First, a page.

Micro-epidemiology of mixed-species malaria infections in a rural population living in the Colombian Amazon region. / Camargo, Milena; Soto-De León, Sara C; Del Río-Ospina, Luisa; Páez, Astrid C; González, Zanony; González, Edgardo; Cubides, Juan R; Camargo-Ayala, Paola A; Patarroyo, Manuel E; Patarroyo, Manuel A.

In: Scientific Reports, Vol. 8, No. 1, 03.04.2018, p. 5543.

Research output: Contribution to journalArticle

TY - JOUR

T1 - Micro-epidemiology of mixed-species malaria infections in a rural population living in the Colombian Amazon region

AU - Camargo, Milena

AU - Soto-De León, Sara C

AU - Del Río-Ospina, Luisa

AU - Páez, Astrid C

AU - González, Zanony

AU - González, Edgardo

AU - Cubides, Juan R

AU - Camargo-Ayala, Paola A

AU - Patarroyo, Manuel E

AU - Patarroyo, Manuel A

PY - 2018/4/3

Y1 - 2018/4/3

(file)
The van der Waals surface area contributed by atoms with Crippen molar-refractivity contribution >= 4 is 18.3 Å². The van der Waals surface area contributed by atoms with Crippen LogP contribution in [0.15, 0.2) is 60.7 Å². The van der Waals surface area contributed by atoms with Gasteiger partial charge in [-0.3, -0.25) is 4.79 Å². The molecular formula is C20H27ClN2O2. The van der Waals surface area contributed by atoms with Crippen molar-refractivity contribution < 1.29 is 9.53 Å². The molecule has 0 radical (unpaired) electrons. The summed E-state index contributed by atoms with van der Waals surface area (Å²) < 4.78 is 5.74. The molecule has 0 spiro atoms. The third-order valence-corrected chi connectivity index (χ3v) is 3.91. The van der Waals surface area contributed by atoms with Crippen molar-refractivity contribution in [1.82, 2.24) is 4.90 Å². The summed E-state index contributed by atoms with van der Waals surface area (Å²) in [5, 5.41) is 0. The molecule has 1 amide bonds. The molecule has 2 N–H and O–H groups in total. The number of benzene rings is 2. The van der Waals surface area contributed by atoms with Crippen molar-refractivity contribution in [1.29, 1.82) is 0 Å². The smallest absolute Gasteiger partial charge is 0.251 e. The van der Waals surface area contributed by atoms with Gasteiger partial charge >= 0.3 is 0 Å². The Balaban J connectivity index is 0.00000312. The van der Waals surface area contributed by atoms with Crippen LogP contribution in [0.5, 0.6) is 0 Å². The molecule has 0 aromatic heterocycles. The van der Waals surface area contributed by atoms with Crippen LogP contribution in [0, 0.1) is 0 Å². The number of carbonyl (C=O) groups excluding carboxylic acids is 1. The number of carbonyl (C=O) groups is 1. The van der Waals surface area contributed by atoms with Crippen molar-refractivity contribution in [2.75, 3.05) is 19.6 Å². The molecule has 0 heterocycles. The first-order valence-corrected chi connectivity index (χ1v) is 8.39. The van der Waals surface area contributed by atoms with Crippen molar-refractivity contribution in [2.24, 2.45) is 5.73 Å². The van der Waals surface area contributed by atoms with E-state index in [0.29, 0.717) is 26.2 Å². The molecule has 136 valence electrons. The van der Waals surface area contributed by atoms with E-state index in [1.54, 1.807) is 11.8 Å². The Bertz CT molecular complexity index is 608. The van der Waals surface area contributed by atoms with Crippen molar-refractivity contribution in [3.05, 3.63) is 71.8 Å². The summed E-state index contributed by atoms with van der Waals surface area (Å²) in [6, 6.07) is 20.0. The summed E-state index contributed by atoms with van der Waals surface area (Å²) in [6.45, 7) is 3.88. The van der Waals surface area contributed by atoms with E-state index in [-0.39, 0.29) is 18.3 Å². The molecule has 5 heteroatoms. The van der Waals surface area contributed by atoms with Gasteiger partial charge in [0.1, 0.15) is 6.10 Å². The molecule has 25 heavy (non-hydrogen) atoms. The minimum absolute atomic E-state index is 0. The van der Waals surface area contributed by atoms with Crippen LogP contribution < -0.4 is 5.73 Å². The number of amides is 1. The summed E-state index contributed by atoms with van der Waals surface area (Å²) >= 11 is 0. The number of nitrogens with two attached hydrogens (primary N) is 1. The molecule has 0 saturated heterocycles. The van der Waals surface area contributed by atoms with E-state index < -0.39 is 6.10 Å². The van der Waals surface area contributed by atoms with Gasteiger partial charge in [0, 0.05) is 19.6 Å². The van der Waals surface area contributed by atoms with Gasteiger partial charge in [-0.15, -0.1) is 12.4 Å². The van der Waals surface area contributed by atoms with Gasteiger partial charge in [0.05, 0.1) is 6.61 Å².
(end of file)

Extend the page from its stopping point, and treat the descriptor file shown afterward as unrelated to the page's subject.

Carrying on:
N2 - Malaria outbreaks have been reported in recent years in the Colombian Amazon region, malaria has been re-emerging in areas where it was previously controlled. Information from malaria transmission networks and knowledge about the population characteristics influencing the dispersal of parasite species is limited. This study aimed to determine the distribution patterns of Plasmodium vivax, P. malariae and P. falciparum single and mixed infections, as well as the significant socio-spatial groupings relating to the appearance of such infections. An active search in 57 localities resulted in 2,106 symptomatic patients being enrolled. Parasitaemia levels were assessed by optical microscopy, and parasites were detected by PCR. The association between mixed infections (in 43.2% of the population) and socio-spatial factors was modelled using logistic regression and multiple correspondence analyses. P. vivax occurred most frequently (71.0%), followed by P. malariae (43.2%), in all localities. The results suggest that a parasite density-dependent regulation model (with fever playing a central role) was appropriate for modelling the frequency of mixed species infections in this population. This study highlights the under-reporting of Plasmodium spp. mixed infections in the malaria-endemic area of the Colombian Amazon region and the association between causative and environmental factors in such areas.